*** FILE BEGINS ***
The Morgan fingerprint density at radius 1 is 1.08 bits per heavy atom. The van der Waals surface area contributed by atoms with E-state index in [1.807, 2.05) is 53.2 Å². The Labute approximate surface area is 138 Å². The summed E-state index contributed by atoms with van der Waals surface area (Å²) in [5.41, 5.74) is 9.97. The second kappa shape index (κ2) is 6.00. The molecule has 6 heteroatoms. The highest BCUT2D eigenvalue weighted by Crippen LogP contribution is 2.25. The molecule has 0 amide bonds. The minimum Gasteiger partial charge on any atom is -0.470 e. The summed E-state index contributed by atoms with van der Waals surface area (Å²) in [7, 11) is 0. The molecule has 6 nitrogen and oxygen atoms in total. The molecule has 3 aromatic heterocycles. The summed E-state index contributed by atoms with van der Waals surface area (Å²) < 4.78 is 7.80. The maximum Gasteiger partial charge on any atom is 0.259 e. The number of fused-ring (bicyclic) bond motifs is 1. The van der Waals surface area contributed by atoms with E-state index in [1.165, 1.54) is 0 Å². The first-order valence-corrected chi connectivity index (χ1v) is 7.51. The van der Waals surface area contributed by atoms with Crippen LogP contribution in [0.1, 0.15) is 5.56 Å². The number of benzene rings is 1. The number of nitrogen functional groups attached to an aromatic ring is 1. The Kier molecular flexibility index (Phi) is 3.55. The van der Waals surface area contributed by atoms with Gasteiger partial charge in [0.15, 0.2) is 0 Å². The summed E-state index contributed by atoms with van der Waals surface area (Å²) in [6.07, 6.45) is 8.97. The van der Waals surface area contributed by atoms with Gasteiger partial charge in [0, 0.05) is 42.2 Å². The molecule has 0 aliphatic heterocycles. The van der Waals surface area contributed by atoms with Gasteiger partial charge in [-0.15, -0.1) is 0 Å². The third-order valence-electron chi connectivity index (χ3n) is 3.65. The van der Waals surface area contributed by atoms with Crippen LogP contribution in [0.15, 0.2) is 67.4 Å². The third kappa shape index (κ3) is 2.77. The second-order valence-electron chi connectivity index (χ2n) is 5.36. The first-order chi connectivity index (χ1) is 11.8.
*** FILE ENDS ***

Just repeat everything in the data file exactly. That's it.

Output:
The Morgan fingerprint density at radius 1 is 1.08 bits per heavy atom. The van der Waals surface area contributed by atoms with E-state index in [1.807, 2.05) is 53.2 Å². The Labute approximate surface area is 138 Å². The summed E-state index contributed by atoms with van der Waals surface area (Å²) in [5.41, 5.74) is 9.97. The second kappa shape index (κ2) is 6.00. The molecule has 6 heteroatoms. The highest BCUT2D eigenvalue weighted by Crippen LogP contribution is 2.25. The molecule has 0 amide bonds. The minimum Gasteiger partial charge on any atom is -0.470 e. The summed E-state index contributed by atoms with van der Waals surface area (Å²) in [7, 11) is 0. The molecule has 6 nitrogen and oxygen atoms in total. The molecule has 3 aromatic heterocycles. The summed E-state index contributed by atoms with van der Waals surface area (Å²) < 4.78 is 7.80. The maximum Gasteiger partial charge on any atom is 0.259 e. The number of fused-ring (bicyclic) bond motifs is 1. The van der Waals surface area contributed by atoms with E-state index in [1.165, 1.54) is 0 Å². The first-order valence-corrected chi connectivity index (χ1v) is 7.51. The van der Waals surface area contributed by atoms with Crippen LogP contribution in [0.1, 0.15) is 5.56 Å². The number of benzene rings is 1. The number of nitrogen functional groups attached to an aromatic ring is 1. The Kier molecular flexibility index (Phi) is 3.55. The van der Waals surface area contributed by atoms with Gasteiger partial charge in [0.15, 0.2) is 0 Å². The summed E-state index contributed by atoms with van der Waals surface area (Å²) in [6.07, 6.45) is 8.97. The van der Waals surface area contributed by atoms with Gasteiger partial charge in [0, 0.05) is 42.2 Å². The molecule has 0 aliphatic heterocycles. The van der Waals surface area contributed by atoms with Gasteiger partial charge in [-0.15, -0.1) is 0 Å². The third-order valence-electron chi connectivity index (χ3n) is 3.65. The van der Waals surface area contributed by atoms with Crippen LogP contribution in [0.15, 0.2) is 67.4 Å². The third kappa shape index (κ3) is 2.77. The second-order valence-electron chi connectivity index (χ2n) is 5.36. The first-order chi connectivity index (χ1) is 11.8.